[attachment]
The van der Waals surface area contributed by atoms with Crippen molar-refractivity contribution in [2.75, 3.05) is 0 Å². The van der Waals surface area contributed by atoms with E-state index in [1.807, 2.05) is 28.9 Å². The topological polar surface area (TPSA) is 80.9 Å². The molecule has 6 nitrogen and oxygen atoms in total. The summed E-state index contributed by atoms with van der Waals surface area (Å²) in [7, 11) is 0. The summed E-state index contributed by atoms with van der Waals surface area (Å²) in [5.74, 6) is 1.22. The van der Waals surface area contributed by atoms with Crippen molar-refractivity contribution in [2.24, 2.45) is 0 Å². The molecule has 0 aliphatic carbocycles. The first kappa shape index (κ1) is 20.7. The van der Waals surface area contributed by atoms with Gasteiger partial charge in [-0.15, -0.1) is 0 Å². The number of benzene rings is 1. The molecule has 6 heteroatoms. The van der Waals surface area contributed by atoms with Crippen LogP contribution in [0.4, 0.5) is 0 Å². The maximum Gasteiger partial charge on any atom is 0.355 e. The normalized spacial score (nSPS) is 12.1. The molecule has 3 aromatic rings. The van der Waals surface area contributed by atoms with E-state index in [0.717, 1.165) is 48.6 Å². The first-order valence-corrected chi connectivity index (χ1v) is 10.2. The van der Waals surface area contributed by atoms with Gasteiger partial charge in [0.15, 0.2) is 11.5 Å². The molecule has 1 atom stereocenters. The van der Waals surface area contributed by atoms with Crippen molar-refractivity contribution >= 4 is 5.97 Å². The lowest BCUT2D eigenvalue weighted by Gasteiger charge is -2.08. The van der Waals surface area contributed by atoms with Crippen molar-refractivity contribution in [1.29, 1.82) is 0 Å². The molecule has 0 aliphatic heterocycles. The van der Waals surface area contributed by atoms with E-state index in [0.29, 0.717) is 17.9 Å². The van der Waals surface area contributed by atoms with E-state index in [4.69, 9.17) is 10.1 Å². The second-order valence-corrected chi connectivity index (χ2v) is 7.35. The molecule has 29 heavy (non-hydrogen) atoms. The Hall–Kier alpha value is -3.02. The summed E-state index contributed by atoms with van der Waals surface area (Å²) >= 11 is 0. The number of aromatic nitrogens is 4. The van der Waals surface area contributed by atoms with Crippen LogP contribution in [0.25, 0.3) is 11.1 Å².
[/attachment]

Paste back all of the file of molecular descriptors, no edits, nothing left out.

The van der Waals surface area contributed by atoms with Crippen molar-refractivity contribution in [2.75, 3.05) is 0 Å². The van der Waals surface area contributed by atoms with E-state index in [1.807, 2.05) is 28.9 Å². The topological polar surface area (TPSA) is 80.9 Å². The molecule has 6 nitrogen and oxygen atoms in total. The summed E-state index contributed by atoms with van der Waals surface area (Å²) in [7, 11) is 0. The summed E-state index contributed by atoms with van der Waals surface area (Å²) in [5.74, 6) is 1.22. The van der Waals surface area contributed by atoms with Crippen molar-refractivity contribution in [2.24, 2.45) is 0 Å². The molecule has 0 aliphatic carbocycles. The first kappa shape index (κ1) is 20.7. The van der Waals surface area contributed by atoms with Gasteiger partial charge in [-0.15, -0.1) is 0 Å². The number of benzene rings is 1. The molecule has 6 heteroatoms. The van der Waals surface area contributed by atoms with Crippen LogP contribution in [0.4, 0.5) is 0 Å². The maximum Gasteiger partial charge on any atom is 0.355 e. The normalized spacial score (nSPS) is 12.1. The molecule has 3 aromatic rings. The van der Waals surface area contributed by atoms with E-state index in [0.717, 1.165) is 48.6 Å². The first-order valence-corrected chi connectivity index (χ1v) is 10.2. The van der Waals surface area contributed by atoms with Gasteiger partial charge in [0.15, 0.2) is 11.5 Å². The molecule has 1 atom stereocenters. The van der Waals surface area contributed by atoms with Crippen molar-refractivity contribution >= 4 is 5.97 Å². The lowest BCUT2D eigenvalue weighted by Gasteiger charge is -2.08. The van der Waals surface area contributed by atoms with Crippen molar-refractivity contribution in [1.29, 1.82) is 0 Å². The molecule has 0 aliphatic heterocycles. The van der Waals surface area contributed by atoms with E-state index in [0.29, 0.717) is 17.9 Å². The van der Waals surface area contributed by atoms with E-state index in [4.69, 9.17) is 10.1 Å². The second-order valence-corrected chi connectivity index (χ2v) is 7.35. The molecule has 29 heavy (non-hydrogen) atoms. The Hall–Kier alpha value is -3.02. The summed E-state index contributed by atoms with van der Waals surface area (Å²) >= 11 is 0. The number of aromatic nitrogens is 4. The van der Waals surface area contributed by atoms with Crippen LogP contribution in [0.25, 0.3) is 11.1 Å².